9 Breakout Linebackers to Target in IDP Leagues

Aug 28, 2020
9 Breakout Linebackers to Target in IDP Leagues

We have embarked on an offseason for the ages. The COVID-19 pandemic has ravaged our sports, and even though the NFL is on track to play, who the hell knows what's going to happen during training camps. Reporting will be limited, and in addition to that, there won't be any preseason games. So it'll be even more difficult to pinpoint those late-round targets.

Other Breakout IDP pieces: DL | DB

As we head into draft season, these are the linebackers who I think will be in position to produce for your IDP squads and will be able to get later on in your drafts. These guys find themselves in a new location or have potentially taken on more responsibility.

Germaine Pratt, LB, Cincinnati Bengals

The Bengals had to retool their LB room after a dismal 2019 season. Out, are Nick Vigil and Preston Brown and they addressed the position through the draft. One LB seems ready to take on a greater role and the Bengals are looking to Germaine Pratt to take a second-year leap.

In 2019, Preston Brown appeared in nine games before getting moved to Oakland, which allowed Pratt to take on more snaps. Through eight weeks of his rookie year, he was averaging a paltry 18% usage rate, right around 13 snaps a game. After the Brown move, his usage boomed to 64%, roughly 42 snaps per game.

During the final eight games, Pratt finished strong - just three games of fewer than five tackles and averaged seven tackles per game - resulting in a 16.7% tackle rate. It’s an absurd and unsustainable rate, however, he puts himself in position to make tackles no matter the alignment.

Pratt didn’t play a traditional MIKE/SAM/WILL role, and moved around according to what the offense presented. Over his 436 snaps in 2019, he recorded 0.29 points per snap, so as long Pratt earns that three-down role, which appears likely, he’ll be in the conversation as a weekly starter. Pratt doesn't appear to be among the top 55 LBs drafted, so you're getting a potential LB1 for nothing.

Nick Kwiatkoski, LB, Las Vegas Raiders

Kwiatkoski has a chance to have a breakout year as he enters his fifth year in the league. He leaves the shadows of Danny Trevathan and Roquan Smith, and has the opportunity to carve out his own role in Las Vegas.

Kwiatkoski has spent his career as a role player and backup while with the Chicago Bears. He’s played that role, well. He’ll see a handful of snaps in one game, or a player will get hurt, and he’ll come in as a replacement for a few games to man the ship - he’s the equivalent of having a solid backup QB. Last season, however, he proved worthy of being an every-down player. From Week 10 through the end of the season, Kwiatkoski appeared in at least 90% of the defensive snaps - his best game coming in Week 10, coincidentally - where he filled in for an injured Trevathan.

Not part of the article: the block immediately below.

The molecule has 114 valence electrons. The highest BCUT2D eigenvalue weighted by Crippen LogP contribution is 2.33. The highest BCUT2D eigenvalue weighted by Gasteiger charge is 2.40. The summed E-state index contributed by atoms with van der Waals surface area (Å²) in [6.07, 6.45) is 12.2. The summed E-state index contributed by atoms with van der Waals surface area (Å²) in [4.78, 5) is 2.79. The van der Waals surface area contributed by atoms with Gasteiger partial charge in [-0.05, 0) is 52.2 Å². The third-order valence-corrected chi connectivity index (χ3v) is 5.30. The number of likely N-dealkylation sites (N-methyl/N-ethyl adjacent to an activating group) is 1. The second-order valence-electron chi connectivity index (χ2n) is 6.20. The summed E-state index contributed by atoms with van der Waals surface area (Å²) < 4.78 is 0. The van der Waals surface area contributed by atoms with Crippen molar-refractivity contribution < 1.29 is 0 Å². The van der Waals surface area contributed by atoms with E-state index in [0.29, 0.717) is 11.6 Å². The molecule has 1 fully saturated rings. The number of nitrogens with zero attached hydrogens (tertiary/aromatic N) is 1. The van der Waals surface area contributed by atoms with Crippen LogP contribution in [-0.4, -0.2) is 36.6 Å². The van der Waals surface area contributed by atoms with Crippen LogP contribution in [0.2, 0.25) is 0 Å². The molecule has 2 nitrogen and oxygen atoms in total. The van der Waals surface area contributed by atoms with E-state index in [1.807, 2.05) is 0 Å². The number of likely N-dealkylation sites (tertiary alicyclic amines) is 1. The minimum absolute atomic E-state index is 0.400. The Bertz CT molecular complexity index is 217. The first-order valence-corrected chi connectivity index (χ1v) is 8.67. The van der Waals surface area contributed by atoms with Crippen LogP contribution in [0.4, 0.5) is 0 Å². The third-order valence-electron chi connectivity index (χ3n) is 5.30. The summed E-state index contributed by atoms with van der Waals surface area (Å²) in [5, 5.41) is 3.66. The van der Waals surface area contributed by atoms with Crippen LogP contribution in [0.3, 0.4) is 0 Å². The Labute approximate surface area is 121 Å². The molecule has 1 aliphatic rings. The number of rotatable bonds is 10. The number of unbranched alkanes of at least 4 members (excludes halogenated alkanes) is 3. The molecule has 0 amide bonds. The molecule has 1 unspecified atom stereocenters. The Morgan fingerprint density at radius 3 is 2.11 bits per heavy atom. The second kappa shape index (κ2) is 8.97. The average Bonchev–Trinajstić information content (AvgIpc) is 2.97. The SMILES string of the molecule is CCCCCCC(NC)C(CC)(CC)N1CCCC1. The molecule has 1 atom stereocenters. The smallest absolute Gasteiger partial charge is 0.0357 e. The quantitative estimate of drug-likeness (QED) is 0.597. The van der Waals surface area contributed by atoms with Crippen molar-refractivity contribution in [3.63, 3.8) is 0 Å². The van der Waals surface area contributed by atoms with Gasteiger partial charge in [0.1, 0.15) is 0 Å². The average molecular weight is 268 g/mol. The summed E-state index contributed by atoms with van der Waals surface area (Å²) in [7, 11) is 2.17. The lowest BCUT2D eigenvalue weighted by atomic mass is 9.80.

Kwiatkoski was deployed in multiple alignments at LB and was efficient with his snaps - recording a 14.8% tackle rate over 512 snaps - resulting in 76 tackles and a near 3:1 solo-to-assist ratio. On a points per snap basis, he recorded 0.31 points per. He’ll have Cory Littleton playing alongside him, and those two should see the field for the majority of the snaps. If he’s on the field for 900+ snaps, and his points per snap rate regress to 0.23, that puts him in the conversation as a top-25 LB.

Bobby Okereke, LB, Indianapolis Colts

This will be one of the bigger position battles to keep an eye on this offseason. The Colts feel that Okereke did enough in his rookie year to battle Anthony Walker for the spot opposite Darius Leonard.

Although he appeared in fewer than 500 snaps - roughly 46% of the total - Okereke was one of Indy’s top defenders. As a rookie, Okereke played some WILL and MIKE, but he’s heading into his sophomore year expecting to play the SAM role - which is essentially the left side of the LB alignment - but if he wins the job from Walker, he’ll end up aligning everywhere. He’s going to compete with Anthony Walker for the MIKE, but it’s really for Walker’s volume - where he ended up playing in 80% of the snaps. One of Okereke’s best games came in Week 3 - where he played in 90% of the snaps and recorded eight tackles.

The position battle between Okereke and Walker will be a bit more challenging to follow compared to season’s past with all of the restrictions placed on beat writers and their reporting privileges - thanks to COVID. The question is where will the snaps come from? The defensive staff is expecting a jump in production this year, so I think he’s worth taking at the tail-end of your draft as your LB6/7. I like to be on the train before it leaves the tracks and Okereke’s whistle is blowing.

AJ Johnson, ILB, Denver Broncos

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